The LMC is a good-looking vehicle, due to its streamlined shape and shiny, smooth, aluminium panel work. Although the lack of windows on the offside make it feel a little dark inside, the omission contributes to a striking, uninterrupted, exterior appearance. The wheel spats do a good job of softening the lines, although they do require lifting to access the waste water drain. The mains socket is hidden inside the garage, so the cable must be threaded through the access panel in the floor.
On the road
The LMC is based on the Ford Transit 350 chassis, which offers rear-wheel drive via twin wheels, meaning you get a very steady platform on the road and excellent traction on muddy camping fields. It uses the 2.4-litre TDdi engine – it is less desirable than the more powerful, and quieter, TDCi unit of the same size but the reason for this engine choice is the automatic gearbox: Ford’s electrically operated Durashift transmission. It also eliminates one of the Transit’s motorhome bugbears by removing the gear lever from the cab floor. The handbrake had been moved to the outside edge of the cab, allowing unrestricted access to the living area from the cab only at the expense of a door storage bin on the driver’s side. As for other specifications, cab air conditioning, CD-radio, electric mirrors, ABS (anti-lock braking systems) and traction control combine to ensure that owners will want for little in this cab.
Lounging & dining
Alongside the front half-dinette, there’s a single sideways-facing seat. In terms of appearance, the upholstery is a predictable blue – it is unlikely to cause offence but neither is it likely to set your pulse racing.
The seats are much lower than the dinette, and a bit of a stretch at dinner time. As lounge seats, though, they work very well, are easy to spin around and are in a good position for viewing the TV.
A useful small cupboard provides handy storage space within reach of the lounge.
The LMC’s kitchen is roomy, thanks to its L-shaped arrangement, which runs along the nearside of the ’van and across the back of the dinette seats. This provides more food preparation space and storage area than in other ’vans with oblong kitchens, but it is in the corner, rather than near the front where you can easily get at it all. The only cooking facility is the three-burner hob, which needs a box of matches to get it going. The 97-litre fridge is adequate for a two-berth ‘van, and having it mounted 60cm above floor level makes for easy access.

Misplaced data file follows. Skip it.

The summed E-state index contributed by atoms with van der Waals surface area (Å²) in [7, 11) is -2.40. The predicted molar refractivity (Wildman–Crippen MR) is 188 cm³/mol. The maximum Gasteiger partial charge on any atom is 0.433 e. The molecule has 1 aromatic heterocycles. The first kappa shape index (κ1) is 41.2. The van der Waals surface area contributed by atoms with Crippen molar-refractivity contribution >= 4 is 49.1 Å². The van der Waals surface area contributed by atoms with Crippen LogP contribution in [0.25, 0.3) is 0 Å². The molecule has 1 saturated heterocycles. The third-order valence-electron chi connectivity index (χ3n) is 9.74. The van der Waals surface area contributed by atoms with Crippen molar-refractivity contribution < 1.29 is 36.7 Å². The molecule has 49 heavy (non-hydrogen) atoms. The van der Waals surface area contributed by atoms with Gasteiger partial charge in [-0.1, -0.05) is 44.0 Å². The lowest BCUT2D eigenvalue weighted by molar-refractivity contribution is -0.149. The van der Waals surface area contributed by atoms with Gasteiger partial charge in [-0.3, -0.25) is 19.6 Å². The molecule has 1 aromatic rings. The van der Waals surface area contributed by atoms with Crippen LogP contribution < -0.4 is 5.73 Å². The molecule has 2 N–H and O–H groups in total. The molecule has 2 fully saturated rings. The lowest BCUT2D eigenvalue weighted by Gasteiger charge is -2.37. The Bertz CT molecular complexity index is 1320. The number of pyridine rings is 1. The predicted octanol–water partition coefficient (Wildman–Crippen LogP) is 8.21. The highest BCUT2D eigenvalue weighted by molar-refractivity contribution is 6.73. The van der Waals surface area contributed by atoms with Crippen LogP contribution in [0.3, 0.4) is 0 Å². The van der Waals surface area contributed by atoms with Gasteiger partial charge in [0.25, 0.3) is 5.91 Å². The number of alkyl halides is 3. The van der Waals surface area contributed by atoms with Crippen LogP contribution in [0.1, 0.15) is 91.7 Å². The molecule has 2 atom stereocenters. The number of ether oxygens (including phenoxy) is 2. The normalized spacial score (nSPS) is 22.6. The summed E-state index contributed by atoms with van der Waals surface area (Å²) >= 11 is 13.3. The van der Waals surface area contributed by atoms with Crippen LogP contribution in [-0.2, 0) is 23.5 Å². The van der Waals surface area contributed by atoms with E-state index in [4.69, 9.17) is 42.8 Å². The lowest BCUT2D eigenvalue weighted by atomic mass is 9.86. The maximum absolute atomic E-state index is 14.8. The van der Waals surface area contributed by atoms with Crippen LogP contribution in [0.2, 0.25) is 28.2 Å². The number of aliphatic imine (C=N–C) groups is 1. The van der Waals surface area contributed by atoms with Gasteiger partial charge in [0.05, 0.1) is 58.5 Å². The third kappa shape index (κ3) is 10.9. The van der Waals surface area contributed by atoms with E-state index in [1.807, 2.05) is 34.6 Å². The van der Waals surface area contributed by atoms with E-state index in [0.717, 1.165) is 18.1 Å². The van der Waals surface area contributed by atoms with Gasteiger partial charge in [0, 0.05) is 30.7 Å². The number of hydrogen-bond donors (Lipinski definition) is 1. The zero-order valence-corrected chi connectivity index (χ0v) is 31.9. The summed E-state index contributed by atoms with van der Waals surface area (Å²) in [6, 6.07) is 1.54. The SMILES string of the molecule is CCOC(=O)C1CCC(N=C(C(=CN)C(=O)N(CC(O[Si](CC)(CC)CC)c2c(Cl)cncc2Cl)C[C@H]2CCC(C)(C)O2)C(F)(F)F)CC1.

LMC offers generously proportioned single beds, easily good enough to accommodate a six-foot tall sleeper. The chunky five-inch thick mattresses are mounted on sprung wooden slats and there are boards to keep the mattresses away from the side wall. It’s just the job.
A slight problem in the LMC is the height of the beds and access to them. First, there are two awkwardly angled steps up to the beds. Second, the beds are quite high off the floor. This may well present a problem to less mobile owners, as the steps are quite steep, and narrow. At the top stair, there is only around five feet of headroom, so tall people will have to stoop to get in and out of bed. Mind you, this allows for an excellent amount of garage space underneath, but that will be of little comfort to you when you clout your head in bed. Another problem is that limited space between the bed and the overhead lockers means it’s awkward to lounge in bed and read a book or sip a cuppa in the morning.
The LMC’s washroom has a ‘budget’ feel compared with some rivals, due to proliferation of white plastic. There’s a lockable storage locker and separate shower, although there is no dedicated shower mixer – the sink tap doubles as a shower control. Despite these points, it’s a perfectly usable and well constructed room.
The LMC is impressive in this area, due to a surfeit of roof lockers around the bed, masses of room under the L-shaped kitchen units and a good-sized wardrobe. Also, with the space in the huge garage under the beds, it’s obvious that the LMC is well served for storage.
We noticed a few glitches in the LMC, though. There are no tie-down eyes in the garage (but these are easily retro-fitted). More of an issue is the height and distance that gas bottles need to be lifted to fit them into the inboard gas locker– it may prove a bit much for shorter owners. Also, there is only one access door to the garage so you need to climb inside to reach items at the far end. Overcab storage is not impressive. Lipped, open shelving means things can fall out in transit.
Dometic Fridge, 3-burner gas hob
Thetford C-250 toilet, Separate shower cubicle
For many buyers, the prospect of German build-quality on a Ford base will hold a lot of appeal – and rightly so, as this is an impressive ’van at an alluring price.